I should like to speak at very great length on the wisdom of my hon. and learned Friend the Member for Northampton, but I will comment only very briefly on the speech of the right hon. Member for Leeds, North-East (Sir K. Joseph). He went back to the Hilton Committee on Trusts in 1919, saying as it did that light is the sovereign antiseptic and the best of all policemen when dealing with restrictive practices. I should like him to reflect on the example of the motor tyre industry. The Monopolies Commission investigated this industry and said that a number of its restrictive practices were against the public interest and the industry registered those practices with the Restrictive Practices Registrar who told the industry to desist. The industry was then reported because it was not desisting, but was operating on the basis of price information agreements and each firm was fined £10,000. Which does the right hon. Gentleman think the better, the limelight, or the penal code?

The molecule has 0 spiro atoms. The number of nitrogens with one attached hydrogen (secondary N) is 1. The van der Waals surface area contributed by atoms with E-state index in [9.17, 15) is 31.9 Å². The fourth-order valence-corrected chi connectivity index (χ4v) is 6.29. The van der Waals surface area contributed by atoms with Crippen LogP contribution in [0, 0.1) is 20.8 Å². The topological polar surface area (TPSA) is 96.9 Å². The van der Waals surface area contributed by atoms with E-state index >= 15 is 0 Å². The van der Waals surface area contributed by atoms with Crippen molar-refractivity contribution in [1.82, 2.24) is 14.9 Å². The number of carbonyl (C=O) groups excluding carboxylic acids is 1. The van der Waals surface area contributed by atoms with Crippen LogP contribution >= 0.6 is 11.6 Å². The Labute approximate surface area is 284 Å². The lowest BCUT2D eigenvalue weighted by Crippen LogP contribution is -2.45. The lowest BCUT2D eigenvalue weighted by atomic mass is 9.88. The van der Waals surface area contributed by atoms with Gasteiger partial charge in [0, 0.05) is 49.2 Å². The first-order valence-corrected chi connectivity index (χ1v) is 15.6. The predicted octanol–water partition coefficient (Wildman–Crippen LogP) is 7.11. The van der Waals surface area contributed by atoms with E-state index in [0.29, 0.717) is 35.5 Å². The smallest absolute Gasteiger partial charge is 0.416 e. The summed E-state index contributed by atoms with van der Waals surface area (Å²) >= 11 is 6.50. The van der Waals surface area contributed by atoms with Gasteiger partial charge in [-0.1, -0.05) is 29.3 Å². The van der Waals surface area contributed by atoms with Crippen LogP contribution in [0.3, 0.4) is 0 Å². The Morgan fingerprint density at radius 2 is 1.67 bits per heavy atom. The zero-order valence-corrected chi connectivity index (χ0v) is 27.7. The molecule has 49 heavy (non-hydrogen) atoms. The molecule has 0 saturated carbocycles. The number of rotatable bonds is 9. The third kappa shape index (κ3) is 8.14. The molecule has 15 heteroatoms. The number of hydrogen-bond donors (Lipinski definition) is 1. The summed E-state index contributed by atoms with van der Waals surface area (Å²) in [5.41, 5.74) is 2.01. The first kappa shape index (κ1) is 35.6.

Photo of Mr William Rodgers Mr William Rodgers , Stockton-on-Tees

In the course of this discussion we have covered some of the ground covered on the previous Amendment. Arguments about restrictive practices are part of the agument about productivity. We want restrictive practices of all kinds to be abandoned as quickly as possible, but, as my hon. Friend the Member for South Ayrshire (Mr. Emrys Hughes) pointed out, they are not limited to one side of the equation, or to one group of unreasonably minded men, such as the right hon. Member for Leeds, North-East (Sir K. Joseph) has in mind. There are many restrictive practices in all the professions and we want those to be abandoned as rapidly as any others. There is far less reason for such practices in the professions than there are for some of the restrictive labour practices which have been continued for some of the reasons mentioned and which we can all understand.

I want to say quite clearly what the National Board for Prices and Incomes can do. The Board can consider, on the basis of references made to it, all questions related to productivity, and in this respect the right hon. Gentleman was pushing at an open door. When the Board considers a reference and considers the productivity element involved, of course it may find itself considering restrictive practices on both the management and the other side. In this respect the Amendment is unnecessary. If obstacles to efficiency are to be overcome and the Board has any part to play, it will consider restrictive practices in the normal course of its investigations and will be looking at the sort of questions mentioned by the hon. Member for Orpington (Mr. Lubbock), for example.